Only the Indian government could convert even the provision of medals to its servicemen into a farce. Over the past eight years the medals divisions of the defence ministry has virtually stopped producing any medals. Soldiers and others who have been honoured with such awards and commendations have been forced to buy duplicates from the market — and wait for the government to provide the actual medals.
The result is that there is a backlog of nearly one and a half million such medals lying with the government. This is a national shame.
While the bulk of the blame must lie with the dysfunctionality of the previous United Progressive Alliance (UPA) governments, it does not reflect well on the present Narendra Modi-led National Democratic Alliance (NDA) government that after three years in office it has done nothing to redress this lapse.
While this may not apply to those who win the highest awards, it less known that the military, paramilitary and various government departments including those involved in policing and fire fighting issue thousands of awards, honours and commendations every year. The order of precedence regarding such medals lists 68 levels of awards, beginning with the Bharat Ratna.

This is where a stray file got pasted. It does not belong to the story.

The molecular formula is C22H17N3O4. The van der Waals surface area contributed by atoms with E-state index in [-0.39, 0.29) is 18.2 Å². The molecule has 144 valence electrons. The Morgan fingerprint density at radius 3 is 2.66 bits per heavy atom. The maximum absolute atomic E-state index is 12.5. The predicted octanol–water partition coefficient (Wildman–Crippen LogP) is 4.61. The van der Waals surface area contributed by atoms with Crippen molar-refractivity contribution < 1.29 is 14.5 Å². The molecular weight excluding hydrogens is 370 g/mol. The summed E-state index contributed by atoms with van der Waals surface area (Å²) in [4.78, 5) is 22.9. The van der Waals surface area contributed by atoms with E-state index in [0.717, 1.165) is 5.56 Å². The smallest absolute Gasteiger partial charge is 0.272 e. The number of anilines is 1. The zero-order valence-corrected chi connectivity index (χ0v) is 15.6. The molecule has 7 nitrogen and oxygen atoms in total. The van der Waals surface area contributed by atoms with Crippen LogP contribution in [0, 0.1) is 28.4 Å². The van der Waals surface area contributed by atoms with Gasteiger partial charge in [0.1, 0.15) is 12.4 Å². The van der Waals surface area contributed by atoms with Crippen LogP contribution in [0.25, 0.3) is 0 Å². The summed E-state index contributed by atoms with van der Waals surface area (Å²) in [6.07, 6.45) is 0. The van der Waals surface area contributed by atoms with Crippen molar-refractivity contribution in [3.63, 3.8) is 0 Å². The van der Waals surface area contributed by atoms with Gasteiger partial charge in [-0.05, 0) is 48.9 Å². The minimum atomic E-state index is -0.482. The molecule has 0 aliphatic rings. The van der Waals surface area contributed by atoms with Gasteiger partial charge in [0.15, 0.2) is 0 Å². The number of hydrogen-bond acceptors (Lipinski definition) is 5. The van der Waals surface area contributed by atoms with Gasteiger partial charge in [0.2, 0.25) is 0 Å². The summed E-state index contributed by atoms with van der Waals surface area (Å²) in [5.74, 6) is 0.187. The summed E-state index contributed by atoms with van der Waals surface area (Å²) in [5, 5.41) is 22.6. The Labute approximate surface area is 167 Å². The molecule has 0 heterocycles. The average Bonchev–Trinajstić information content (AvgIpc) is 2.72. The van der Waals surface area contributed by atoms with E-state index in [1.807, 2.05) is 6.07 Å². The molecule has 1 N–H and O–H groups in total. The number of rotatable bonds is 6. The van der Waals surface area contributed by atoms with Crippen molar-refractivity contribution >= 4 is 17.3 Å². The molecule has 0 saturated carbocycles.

Medals are a simple and important part of maintaining morale among the hundreds of thousands of men and women who wear uniforms in the national service. It is impossible for all of them to receive an official reception or media attention for their service. These medals provide an easy and effective means for them to understand that what they are doing is appreciated.
It is not clear why the medals division fell into such a coma, but it seems tied to the collapse in the issuing of contracts that was associated with the tenure of former defence minister AK Anthony. After repeated scandals brought the entire weapons procurement system at the ministry into disrepute, the bureaucracy and the political class responded by simply avoiding the provision of any contracts — including those for the issuance of medals.
The worst fallout of this was the slow but steady decline in India’s defence preparedness, something that has only just begun to be addressed. But it also affected the provision of thousands of mundane supplies and objects which feed the tail end rather than the teeth of the military machine.
Defence minister Manohar Parrikar, to his credit, has begun to set aright the wrecked ship of defence procurement. He should take some time to do a favour for his servicemen and ensure that the medals they are awarded by a grateful nation are actually provided by the government.